Capturing the heart and soul of the Côte d’Azur is Socca, the famous rustic chickpea flatbread that’s embraced as Nice’s original street food. This Socca recipe will transport you back to Provencal France from your very own kitchen!
What is Socca?
Socca is a cross between a rustic flatbread and pancake that is made from chickpea flour, water, and olive oil and is prepared as a batter, poured into a pan, and baked. In southern France it is usually generously peppered. Some variations include caramelized onions which I include because in my opinion it makes it extra amazing. (And though not traditional, adding some smoky bacon lardons makes it even more amazing!)
Made from garbanzo bean flour, socca is naturally gluten free, vegetarian, and vegan.
Socca is usually quite thin but you can adjust its thickness according to the pan size you use.
It’s baked until nicely browned and crispy on the edges and then served piping hot cut into wedges.
Where Did Socca Originate?
Popular for centuries, Socca originated in the Genoa region of Italy, where it is known as farinata, and quickly spread in popularity throughout the Ligurian coast of Italy and the Provence region of southern France.
Its earliest origins however can be are traced back even longer, some 8000 years ago, to Egypt or Mesopatamia and it’s believed the Saracens brought it with them to southern Italy during their conquests and its first appearance was in Sicily in the 9th century. It’s popularity really took off in the Middle Ages in Genoa (a large producer of chickpea flour) where it served as a food that was quick and cheap to make and satisfying. It was sold in the shape of a large pancake and served many people at a time.
From Genoa its popularity spread to southern France, it is thought via the mass emigration of Italian workers under Napoleon. It has remained a staple, iconic food in Provencal France ever since.
Nothing quite captures the spirit of the Côte d’Azur food tradition like socca. The city of Nice in particular is known for its socca where it is regarded as the city’s original street food. You’ll find it at food markets prepared in huge shallow frying pans, cut into wedges and served sprinkled with pepper. And invariably every stall will have a line of eager customers. Marseille makes a similar dish known as panisse where the chickpea flatbread is cut into small rectangles and fried.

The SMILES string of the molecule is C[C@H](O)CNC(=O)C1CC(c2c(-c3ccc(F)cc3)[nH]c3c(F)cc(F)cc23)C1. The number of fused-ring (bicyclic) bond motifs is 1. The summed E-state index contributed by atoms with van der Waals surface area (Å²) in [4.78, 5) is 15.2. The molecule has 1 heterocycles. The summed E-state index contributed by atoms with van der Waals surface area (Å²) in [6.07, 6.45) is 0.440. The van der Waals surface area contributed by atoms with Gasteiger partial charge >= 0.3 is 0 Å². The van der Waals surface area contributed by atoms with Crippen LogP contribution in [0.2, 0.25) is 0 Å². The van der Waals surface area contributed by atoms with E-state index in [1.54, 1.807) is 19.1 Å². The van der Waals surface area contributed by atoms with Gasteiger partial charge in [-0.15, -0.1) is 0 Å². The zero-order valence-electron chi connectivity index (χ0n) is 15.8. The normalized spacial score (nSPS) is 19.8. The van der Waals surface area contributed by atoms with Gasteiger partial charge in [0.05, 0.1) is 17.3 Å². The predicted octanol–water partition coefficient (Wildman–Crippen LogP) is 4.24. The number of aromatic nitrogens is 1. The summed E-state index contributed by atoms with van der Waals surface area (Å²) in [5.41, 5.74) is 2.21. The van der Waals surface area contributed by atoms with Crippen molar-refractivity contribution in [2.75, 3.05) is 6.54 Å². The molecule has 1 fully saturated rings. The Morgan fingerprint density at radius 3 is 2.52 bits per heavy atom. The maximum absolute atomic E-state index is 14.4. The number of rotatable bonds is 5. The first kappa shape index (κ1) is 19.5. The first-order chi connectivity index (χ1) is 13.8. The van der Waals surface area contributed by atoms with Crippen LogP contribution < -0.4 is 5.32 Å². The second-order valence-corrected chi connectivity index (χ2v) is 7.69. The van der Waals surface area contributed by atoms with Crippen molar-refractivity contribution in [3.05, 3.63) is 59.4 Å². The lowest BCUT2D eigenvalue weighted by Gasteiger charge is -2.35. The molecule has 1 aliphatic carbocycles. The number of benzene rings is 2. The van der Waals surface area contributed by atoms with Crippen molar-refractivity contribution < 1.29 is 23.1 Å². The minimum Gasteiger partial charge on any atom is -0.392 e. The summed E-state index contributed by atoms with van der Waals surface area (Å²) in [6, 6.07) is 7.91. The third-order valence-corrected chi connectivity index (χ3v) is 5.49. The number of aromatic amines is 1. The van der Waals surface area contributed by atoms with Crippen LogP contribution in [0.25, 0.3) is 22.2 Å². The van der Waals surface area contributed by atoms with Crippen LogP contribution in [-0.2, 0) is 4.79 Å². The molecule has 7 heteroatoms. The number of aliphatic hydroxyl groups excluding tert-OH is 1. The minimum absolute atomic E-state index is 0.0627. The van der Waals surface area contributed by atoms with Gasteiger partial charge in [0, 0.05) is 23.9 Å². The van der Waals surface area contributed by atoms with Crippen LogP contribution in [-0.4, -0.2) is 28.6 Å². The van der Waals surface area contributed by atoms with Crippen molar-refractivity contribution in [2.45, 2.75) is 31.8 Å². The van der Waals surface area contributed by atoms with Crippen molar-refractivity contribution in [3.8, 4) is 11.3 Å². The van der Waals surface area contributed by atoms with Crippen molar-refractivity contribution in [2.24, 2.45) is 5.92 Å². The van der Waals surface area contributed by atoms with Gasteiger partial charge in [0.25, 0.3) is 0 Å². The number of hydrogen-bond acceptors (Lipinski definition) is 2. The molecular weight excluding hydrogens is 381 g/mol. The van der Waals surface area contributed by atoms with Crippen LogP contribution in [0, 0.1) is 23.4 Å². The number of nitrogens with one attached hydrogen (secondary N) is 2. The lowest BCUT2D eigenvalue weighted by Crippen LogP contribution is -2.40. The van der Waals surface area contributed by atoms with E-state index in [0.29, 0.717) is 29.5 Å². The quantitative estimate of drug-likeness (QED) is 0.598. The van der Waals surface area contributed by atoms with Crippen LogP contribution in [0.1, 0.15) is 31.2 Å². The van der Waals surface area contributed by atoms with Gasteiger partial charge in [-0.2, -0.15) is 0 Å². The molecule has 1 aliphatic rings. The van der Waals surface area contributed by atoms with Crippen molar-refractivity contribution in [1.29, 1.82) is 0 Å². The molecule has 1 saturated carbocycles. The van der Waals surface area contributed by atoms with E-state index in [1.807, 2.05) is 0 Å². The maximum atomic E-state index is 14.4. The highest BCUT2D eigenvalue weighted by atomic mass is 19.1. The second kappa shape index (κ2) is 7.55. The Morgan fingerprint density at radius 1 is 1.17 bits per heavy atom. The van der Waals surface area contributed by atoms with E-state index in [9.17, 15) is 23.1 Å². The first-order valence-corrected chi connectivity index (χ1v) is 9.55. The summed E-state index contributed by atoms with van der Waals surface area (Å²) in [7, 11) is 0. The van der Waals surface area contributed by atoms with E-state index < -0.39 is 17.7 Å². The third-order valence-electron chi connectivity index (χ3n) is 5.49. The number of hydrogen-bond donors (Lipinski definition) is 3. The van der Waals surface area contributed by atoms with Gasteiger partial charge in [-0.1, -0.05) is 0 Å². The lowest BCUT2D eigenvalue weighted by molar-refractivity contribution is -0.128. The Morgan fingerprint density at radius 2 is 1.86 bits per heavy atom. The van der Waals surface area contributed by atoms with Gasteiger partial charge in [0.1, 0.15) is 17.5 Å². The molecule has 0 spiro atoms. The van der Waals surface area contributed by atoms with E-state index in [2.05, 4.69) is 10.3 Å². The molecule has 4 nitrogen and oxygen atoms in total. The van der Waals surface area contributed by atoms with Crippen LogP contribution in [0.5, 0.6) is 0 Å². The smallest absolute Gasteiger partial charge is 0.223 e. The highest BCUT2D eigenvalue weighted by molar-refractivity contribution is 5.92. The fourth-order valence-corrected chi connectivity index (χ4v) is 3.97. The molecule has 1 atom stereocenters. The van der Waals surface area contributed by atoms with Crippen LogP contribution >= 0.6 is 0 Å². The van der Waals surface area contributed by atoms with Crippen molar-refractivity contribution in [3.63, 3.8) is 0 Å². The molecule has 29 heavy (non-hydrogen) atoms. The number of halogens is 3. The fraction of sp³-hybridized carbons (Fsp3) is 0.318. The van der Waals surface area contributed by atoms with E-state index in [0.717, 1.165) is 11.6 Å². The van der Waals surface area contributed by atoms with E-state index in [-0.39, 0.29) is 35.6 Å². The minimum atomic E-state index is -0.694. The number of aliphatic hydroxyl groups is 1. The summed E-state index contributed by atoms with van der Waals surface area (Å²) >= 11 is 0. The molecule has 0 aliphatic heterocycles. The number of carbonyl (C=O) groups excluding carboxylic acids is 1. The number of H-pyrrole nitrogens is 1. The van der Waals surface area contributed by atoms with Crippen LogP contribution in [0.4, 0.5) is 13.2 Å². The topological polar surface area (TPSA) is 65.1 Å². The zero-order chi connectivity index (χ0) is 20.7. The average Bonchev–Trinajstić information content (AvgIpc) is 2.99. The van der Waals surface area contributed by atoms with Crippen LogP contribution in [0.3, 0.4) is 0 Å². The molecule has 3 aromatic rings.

If you’ve been to Nice you’ve likely encountered – or have been nearly run over by – bikes rigged with large pans as the street sellers pedal their way through the city shouting “Socca, socca, caouda que bullie!” (meaning “Socca, socca, scorching hot socca!”). Wave one of them down and you’ll promptly be served up a slice of socca unceremoniously wrapped in paper or placed on napkin and, just as advertised, piping hot.
© Jlf4646 | Dreamstime
Whether you’ve had socca before and want to recreate it at home or want to sample this popular Provencal favorite for the first time, we’ve got you covered with a homemade socca recipe that you’ll return to time and time again.
Socca is not difficult to make, it just takes a careful eye to get the right balance between generously browned while not over-baking it to the point of being too dry.
How to Serve Socca
Piping hot! This is critical to capturing the right texture: Crusty-crispy on top and almost meltingly soft underneath. Once the socca cool it becomes chewy and gummy. So be sure to serve it hot straight out of the pan to enjoy the wonderful texture and flavor of this beloved traditional dish!